Regular readers, friends, and anyone I’ve ever cornered at a bar will not be surprised that language is one of my favorite elements of science fiction. The freedom to invent and extrapolate words and terminology at will never fails to delight me.
I thought I’d collect and share some of the science fiction terms that particularly tickle my language bone. Did I miss any of your favorites?
You know, like a gate—but with stars! So compound. Such German.
Seriously, though, it made for a great concept: that you could enter another world just by walking into it, no idea what might be facing you on the other side (although breathable air generally seems to be a safe gamble).
Yes, the show took a few odd turns (a parody sitcom episode—really, guys?), and the movie could have been less boring—but the movie did star a baby James Spader, and the show did show McGuyver on frequent fishing trips to my own Minnesota stomping grounds, not to mention Ben Browder getting all up on SG-1 like John Crichton on Aeryn Sun. (Nevermind.)
I’ll be honest, though: I’ll get a stargate when they come out with the fully programmable version. Next stop: Risa!
I wasn’t around when the classic Battlestar Galactica first aired, so I can’t possibly speculate about what watching audiences thought about the hair, the furry dog-thing, Team Apollo/Starbuck’s athletic gear, or the spangly capes—but I’m pretty sure audiences would have been mystified by the word centon.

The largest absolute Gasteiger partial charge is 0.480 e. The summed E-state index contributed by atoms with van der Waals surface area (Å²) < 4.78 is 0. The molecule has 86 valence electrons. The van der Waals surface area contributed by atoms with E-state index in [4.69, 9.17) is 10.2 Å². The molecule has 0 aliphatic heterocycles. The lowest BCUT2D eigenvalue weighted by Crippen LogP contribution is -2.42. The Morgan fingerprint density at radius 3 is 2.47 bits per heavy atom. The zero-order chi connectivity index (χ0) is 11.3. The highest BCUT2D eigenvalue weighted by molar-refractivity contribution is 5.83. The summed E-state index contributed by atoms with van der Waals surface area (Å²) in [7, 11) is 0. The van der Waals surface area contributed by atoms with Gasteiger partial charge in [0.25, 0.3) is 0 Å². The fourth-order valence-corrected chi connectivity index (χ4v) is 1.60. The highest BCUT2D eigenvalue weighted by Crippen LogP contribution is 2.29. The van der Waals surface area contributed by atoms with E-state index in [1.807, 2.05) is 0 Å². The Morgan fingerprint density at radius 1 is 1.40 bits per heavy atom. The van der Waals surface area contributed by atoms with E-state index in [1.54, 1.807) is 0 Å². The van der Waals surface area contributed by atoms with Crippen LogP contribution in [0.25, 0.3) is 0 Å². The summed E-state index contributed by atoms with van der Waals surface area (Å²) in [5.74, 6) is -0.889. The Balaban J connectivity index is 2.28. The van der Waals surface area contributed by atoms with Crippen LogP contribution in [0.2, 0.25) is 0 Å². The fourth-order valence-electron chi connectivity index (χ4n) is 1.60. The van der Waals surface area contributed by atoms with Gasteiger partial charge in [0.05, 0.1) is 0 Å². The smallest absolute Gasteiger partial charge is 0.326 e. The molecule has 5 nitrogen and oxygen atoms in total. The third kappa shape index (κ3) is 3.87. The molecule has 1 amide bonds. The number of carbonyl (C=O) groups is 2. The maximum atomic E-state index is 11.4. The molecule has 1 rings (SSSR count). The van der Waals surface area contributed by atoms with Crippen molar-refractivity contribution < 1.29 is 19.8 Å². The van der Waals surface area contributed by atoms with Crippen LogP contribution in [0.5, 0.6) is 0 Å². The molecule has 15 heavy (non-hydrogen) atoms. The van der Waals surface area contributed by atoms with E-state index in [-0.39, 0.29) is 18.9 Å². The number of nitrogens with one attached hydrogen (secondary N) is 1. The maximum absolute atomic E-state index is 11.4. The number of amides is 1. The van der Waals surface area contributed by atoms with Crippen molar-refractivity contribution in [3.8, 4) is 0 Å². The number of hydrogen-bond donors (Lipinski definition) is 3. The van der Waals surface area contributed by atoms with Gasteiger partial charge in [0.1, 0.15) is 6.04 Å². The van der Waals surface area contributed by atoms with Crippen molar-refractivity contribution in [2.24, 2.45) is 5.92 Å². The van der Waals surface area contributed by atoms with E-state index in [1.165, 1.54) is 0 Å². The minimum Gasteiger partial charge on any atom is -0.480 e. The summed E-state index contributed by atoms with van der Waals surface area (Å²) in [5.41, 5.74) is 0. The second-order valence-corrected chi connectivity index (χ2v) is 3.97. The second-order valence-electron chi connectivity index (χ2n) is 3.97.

The show was using it as a measure of time, that much was clear enough—but how much time? A minute, an hour? A hundred minutes? I mean, what the frack?
The joke continued well into the series until show creators finally let themselves in on it, allowing—spoiler alert—a bemused stranger to close a scene with an exasperated “But what’s a centon?”
(Virtual high-fives to the three people with me on this. I love you.)
OK, look. I’m going to preface this by saying that to me, there is only IV–VI, Star Wars is a trilogy, and the “new” movies (wow, I guess I have to stop calling them that now) are dead to me. YES, I AM THAT PERSON.
That said, I am pretty tickled by the term midi-chlorians (or midichlorians, perhaps—I haven’t seen the official Star Wars style guide). Yes, I know it kind of ruined the entire concept of being a Jedi and all of that. But hey, the fact that someone decided to offer a scientific explanation for something previously considered mystical or magical? Gotta respect that.
And, OK, the Darth Vader bit at the end of Revenge of the Sith was pretty cool. But that’s all you’ll get from me on I–III, Lucas, so drop it already.
It’s no secret that my favorite sci-fi author currently putting implement to recording apparatus is Alastair Reynolds. If you haven’t read his stunningly gorgeous Revelation Space and sequels, go now and read them. (Really. Go. I’ll wait.)
Welcome back! Now that we’re all on the same page, we know that medichines are a sort of biomedical nanotech that swim en masse through the blood (or similar fluid) stream, and they’re responsible for all sorts of cool things: regeneration, heightened sensory perception, advanced mental processing.
(They’re also responsible for me needing to edit the word “medicines” extra carefully any time I come across it, but he’s a nice guy, so I’ll let it slide.)
At any rate, I completely understand if you skip the rest of this list to get started on Chasm City, the second book in the series. Might do the same myself.